Ford Motor Co.’s Lincoln brand led J.D. Power & Associates’ annual study of vehicle dependability, while more Toyota Motor Corp. models placed at the top of their segments and Bayerische Motoren Werke AG trailed in the ratings.
Lincoln led the industry for the first time in the survey’s 21-year history as owners reported 101 problems per 100 vehicles, J.D. Power said today in a statement. Toyota’s Lexus improved to second place, with 109 problems, from fourth place last year, and the automaker’s namesake brand moved up one spot to fifth with 122.
Higher-scoring manufacturers retain more buyers as well as service business for their dealers, according to J.D. Power. The industry averaged 151 problems per 100 vehicles in this year’s survey, which polls buyers after three years of ownership. That’s down from 155 last year and 167 in 2009.
“Automakers, as a whole, have made significant improvements in reducing traditional problems” the past several years, David Sargent, vice president of auto research at the Westlake Village, California-based firm, said in a statement.
Seven of the top eight brands were luxury nameplates, as Tata Motors Ltd.’s Jaguar ranked third and Porsche SE’s namesake finished fourth. After Toyota at fifth, Honda Motor Co.’s Acura improved to sixth place, and Daimler AG’s Mercedes-Benz jumped to eighth.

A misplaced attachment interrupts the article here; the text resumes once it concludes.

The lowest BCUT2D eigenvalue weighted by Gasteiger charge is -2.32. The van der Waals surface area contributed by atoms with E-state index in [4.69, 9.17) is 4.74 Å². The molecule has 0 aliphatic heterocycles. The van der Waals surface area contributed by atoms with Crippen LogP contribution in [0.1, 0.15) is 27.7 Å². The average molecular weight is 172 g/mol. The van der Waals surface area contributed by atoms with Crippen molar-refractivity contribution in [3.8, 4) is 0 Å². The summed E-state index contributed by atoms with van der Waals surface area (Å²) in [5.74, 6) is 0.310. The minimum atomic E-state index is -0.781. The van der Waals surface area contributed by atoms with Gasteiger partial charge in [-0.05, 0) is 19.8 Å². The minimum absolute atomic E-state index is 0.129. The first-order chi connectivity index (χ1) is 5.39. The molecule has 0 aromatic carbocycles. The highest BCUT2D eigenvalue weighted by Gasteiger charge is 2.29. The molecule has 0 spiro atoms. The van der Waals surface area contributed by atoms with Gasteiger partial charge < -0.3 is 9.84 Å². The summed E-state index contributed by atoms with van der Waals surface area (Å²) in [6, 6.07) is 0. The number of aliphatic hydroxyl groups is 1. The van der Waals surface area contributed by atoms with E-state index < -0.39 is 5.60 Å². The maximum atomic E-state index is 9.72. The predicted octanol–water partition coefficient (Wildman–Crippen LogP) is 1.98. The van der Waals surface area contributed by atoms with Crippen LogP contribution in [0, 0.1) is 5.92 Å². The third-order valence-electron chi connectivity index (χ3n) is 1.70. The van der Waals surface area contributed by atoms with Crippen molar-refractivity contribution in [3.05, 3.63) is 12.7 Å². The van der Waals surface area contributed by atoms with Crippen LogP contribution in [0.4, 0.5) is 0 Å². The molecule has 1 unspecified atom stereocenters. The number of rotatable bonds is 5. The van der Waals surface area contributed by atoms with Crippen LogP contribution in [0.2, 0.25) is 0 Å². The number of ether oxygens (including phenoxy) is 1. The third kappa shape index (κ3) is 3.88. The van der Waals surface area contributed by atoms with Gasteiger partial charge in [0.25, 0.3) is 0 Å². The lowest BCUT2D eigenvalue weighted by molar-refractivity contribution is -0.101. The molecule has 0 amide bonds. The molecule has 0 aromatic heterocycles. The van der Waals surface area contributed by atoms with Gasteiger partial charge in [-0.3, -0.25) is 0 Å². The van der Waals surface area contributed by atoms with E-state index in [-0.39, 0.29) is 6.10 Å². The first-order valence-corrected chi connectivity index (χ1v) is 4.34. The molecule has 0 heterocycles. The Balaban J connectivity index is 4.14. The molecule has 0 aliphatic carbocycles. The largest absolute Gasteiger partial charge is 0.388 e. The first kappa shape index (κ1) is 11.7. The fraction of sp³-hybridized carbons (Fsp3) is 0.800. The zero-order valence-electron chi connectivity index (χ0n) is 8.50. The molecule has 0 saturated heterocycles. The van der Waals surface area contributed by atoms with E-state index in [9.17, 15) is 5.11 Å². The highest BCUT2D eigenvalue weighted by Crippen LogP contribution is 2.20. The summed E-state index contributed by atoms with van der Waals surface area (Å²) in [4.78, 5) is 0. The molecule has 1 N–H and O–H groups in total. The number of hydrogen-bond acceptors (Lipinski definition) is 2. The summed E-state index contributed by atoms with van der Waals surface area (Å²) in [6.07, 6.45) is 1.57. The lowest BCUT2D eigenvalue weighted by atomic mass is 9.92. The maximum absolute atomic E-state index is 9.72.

BMW’s Mini brand owners reported the most problems in this year’s survey, with 221 problems per 100 vehicles. The namesake BMW brand also ranked below the industry average, with 164.
Buick, Cadillac Climb
General Motors Co.’s volume-leading Chevrolet brand improved, with 20 fewer problems per 100 vehicles than a year earlier. The brand still had four more problems per 100 cars than the industry average. GM’s Buick and Cadillac brands finished in the top 10 and ahead of Ford’s main brand, which beat the industry average for a fourth consecutive year.
Lincoln has moved up J.D. Power standings by standardizing vehicles’ assembly and development processes and improving design, said Scott Tobin, director of Lincoln product development.
“The number one ranking is a foundation we’ll build from to elevate the Lincoln brand,” which gets seven new or refreshed models in the next four years, Tobin said in a telephone interview.
J.D. Power’s study this year is based on a survey of more than 43,700 original owners of 2008 model-year vehicles conducted between October and December 2010.
Toyota’s recalls of more than 10 million vehicles, most for unintended acceleration, began in late 2009 and may not affect results until later surveys. Seven Toyota models earned top honors in their segments, including the Lexus RX and Toyota 4Runner sport-utility vehicles, Tacoma and Tundra trucks and Prius hybrid.
Toyota dropped to its worst-ever ranking in J.D. Power’s initial quality study last year, which measures problems in the first 90 days of ownership and included some of Toyota’s recalled vehicles.
Chrysler Group LLC’s Jeep, Ram, Chrysler and Dodge brands were below average in the study. The Ram truck brand average 173 problems, while Chrysler, Jeep and Dodge each had more than 200.